Pay It Forward
I feel the spirit of Pay-It-Forward. I just finished reading the great discussion on the Yahoo Group Weavetech http://groups.yahoo.com/group/WeaveTech/. The group which can occasionally get a little gripe-y for my tastes is talking about the national weaving conference Convergence in a really positive, helpful way. No bashing, just smart people talking about how to promote weaving among younger people (one of my obsessions) and how to expand the sadly ever-shrinking, wonderful world of weavers. It is a really interesting discussion which brings up issues of cost, availability of teachers and equipment to young weavers. The responsibility of older weavers to mentor and nurture young weavers, etc. Lots of food for thought. Check it out, put your 2¢ in and let me know what you think as well.
Talking about keeping weaving alive, I have a weaving friend in California who didn’t just TALK about it, she took ACTION and look what happened:
She (in her spare time!) started a weaving program at the University where she works. She marshaled forces and got many? most? all? Kim? of the looms donated. She wrangled space at the University. She reached out to groups on campus that you might not think of as potential weavers. She said that it was a struggle to get and keep the University’s support, but look! She has done it! Look at those beautiful projects. Serious KUDOS to Kim – I would be smiling too if I were you!
In my own current (tiny) effort to keep weaving alive, I am passing a lovely, little loom onto my niece. I got a dusty little Baby Wolf at an auction years ago and have had it stored in Texas since 2009. A pair of very nice packing elves (thanks Mom & Dad) went to work and shipped it back here for me to pep up with some strollers, new tie-on cord, heddles, etc. And now it is going to my niece who is a high-school senior, a very talented artist and has diligently woven with me in the past. I am very excited to see what rolls off that wolf in the next few months!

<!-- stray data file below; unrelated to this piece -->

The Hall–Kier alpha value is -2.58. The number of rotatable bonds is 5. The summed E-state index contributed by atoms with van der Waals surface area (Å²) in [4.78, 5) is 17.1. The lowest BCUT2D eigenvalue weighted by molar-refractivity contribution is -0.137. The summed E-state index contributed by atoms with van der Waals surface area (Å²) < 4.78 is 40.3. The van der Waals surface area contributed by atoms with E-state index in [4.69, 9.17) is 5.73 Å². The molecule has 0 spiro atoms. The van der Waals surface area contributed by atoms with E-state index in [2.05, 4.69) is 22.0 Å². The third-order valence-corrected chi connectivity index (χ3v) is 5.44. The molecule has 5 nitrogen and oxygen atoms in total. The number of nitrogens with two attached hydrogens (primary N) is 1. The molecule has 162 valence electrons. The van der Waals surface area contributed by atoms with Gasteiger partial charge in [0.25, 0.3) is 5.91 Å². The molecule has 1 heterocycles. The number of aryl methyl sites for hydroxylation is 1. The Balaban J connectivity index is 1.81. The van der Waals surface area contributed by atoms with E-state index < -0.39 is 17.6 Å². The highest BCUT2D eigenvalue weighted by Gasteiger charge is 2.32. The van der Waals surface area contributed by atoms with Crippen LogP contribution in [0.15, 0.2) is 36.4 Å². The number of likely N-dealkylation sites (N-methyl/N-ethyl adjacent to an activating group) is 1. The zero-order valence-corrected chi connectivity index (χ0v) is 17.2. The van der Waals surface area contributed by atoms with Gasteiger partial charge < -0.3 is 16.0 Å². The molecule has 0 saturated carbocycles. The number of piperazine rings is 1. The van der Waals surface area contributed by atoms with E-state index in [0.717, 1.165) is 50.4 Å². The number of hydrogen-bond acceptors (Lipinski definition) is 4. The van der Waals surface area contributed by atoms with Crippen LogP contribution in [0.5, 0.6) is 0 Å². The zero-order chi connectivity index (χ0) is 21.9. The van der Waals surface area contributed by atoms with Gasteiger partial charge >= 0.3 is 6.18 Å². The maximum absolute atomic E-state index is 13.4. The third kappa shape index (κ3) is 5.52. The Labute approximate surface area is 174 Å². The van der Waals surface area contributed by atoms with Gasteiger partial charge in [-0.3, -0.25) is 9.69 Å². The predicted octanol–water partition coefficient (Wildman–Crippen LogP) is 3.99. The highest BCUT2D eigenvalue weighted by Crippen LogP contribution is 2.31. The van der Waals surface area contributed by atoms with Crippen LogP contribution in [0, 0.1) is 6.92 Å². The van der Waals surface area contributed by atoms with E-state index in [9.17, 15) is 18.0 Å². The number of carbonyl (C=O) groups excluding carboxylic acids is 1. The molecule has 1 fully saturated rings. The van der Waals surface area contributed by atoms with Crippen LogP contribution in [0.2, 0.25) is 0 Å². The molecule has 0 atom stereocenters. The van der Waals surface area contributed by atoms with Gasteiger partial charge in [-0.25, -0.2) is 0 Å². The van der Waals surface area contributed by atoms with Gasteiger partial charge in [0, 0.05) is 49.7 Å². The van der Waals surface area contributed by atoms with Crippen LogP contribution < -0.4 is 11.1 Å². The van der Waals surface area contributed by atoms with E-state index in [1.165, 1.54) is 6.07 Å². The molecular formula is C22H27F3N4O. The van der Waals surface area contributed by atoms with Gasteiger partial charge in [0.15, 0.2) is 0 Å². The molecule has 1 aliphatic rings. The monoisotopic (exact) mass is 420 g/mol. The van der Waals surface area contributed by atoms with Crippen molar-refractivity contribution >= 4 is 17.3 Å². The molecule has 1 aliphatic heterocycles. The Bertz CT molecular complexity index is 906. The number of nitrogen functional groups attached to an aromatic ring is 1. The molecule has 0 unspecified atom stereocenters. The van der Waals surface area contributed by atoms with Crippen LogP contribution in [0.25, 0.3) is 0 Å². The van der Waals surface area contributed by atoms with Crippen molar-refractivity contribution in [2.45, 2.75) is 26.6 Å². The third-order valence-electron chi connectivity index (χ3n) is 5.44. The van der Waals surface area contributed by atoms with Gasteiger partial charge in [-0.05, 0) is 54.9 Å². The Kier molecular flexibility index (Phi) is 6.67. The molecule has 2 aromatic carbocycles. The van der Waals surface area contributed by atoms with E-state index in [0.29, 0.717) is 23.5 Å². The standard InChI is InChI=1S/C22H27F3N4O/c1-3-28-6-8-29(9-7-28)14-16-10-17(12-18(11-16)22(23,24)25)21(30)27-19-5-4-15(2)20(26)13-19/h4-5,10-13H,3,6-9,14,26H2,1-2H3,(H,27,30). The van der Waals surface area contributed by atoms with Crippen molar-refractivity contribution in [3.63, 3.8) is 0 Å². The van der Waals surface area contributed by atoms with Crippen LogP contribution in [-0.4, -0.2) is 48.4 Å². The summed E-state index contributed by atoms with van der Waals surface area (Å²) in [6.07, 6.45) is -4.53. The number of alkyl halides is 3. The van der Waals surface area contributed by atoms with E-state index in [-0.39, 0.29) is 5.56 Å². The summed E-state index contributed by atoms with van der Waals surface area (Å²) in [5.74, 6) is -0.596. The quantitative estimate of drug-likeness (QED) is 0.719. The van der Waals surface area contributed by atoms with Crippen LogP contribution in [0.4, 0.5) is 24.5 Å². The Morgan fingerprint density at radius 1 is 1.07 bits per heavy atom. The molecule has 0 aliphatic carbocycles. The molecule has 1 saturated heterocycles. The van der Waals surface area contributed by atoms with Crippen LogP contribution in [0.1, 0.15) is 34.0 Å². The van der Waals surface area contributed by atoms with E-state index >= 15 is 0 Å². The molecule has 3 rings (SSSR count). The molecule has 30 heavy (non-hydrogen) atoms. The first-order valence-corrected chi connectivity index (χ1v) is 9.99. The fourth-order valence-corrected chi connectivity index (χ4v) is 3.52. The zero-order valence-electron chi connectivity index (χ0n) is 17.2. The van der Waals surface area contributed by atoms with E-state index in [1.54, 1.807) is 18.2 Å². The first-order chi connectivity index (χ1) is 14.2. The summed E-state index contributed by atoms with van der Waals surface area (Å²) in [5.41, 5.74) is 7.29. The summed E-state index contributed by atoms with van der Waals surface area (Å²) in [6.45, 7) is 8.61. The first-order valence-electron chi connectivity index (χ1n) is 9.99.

Finally . . .what’s wrong with this picture?
These are six wound warps ready to GET WOVEN. I don’t think I have ever had such a traffic jam. I think I better turn off the computer and sit down and clear some looms!
Hi Elisabeth, As a weaver in South Africa, it is also a big worry among weavers that our craft are dyeing out, one of them is that looms don’t fit into young peoples space.
Thanks for the comment Marlene. Exciting to hear from another continent! Loom space is very hard to come by for young, mobile potential weavers, but there are looms that fold up and roll (Baby Wolf is one) and take up as little room as a modern TV set and stand. These looms are rarely to be found free or cheap. Because they are so stowable, people tend to keep them unlike the big floor looms that can be found on auction sites for relatively little. I’m wondering if it is simply the fairly steep learning curve involved in just gettiing started weaving. With knitting the funnel top is wide, many people learn to knit and the funnel narrows very gradually. There are also knitting teachrs everywhere from one’s grandma to one’s best friend . . . With weaving, it could be considered an inverted funnel – hard to start – gets easier once the set-up is mastered. Finding someone to teach you to weave is also harder. That part disturbs me because weaving schools, University programs and stores dedicated to weaving are fewer fewer – ends up being a vicious circle.
You are so right, it is even more dificult to start weaving in South Africa, as our exchange rate/$ is very high, R8.40/$ and shipping is very expensive, it is dificult to import looms. We were lucky to have Greig Kothe who’s husband build the proto type Kothe Table looms for Varpapuu living her in Pretoria, so we still can buy secondhand + tablelooms, as well as floorlooms, but is dificult to get well made new looms. I also find the weavers who persevere, are wonderful weavers in the end. We are also now getting more and more diangle, triangle, inkle and card weavers because it is more portable.
sorry diangle should spell diagonal weaving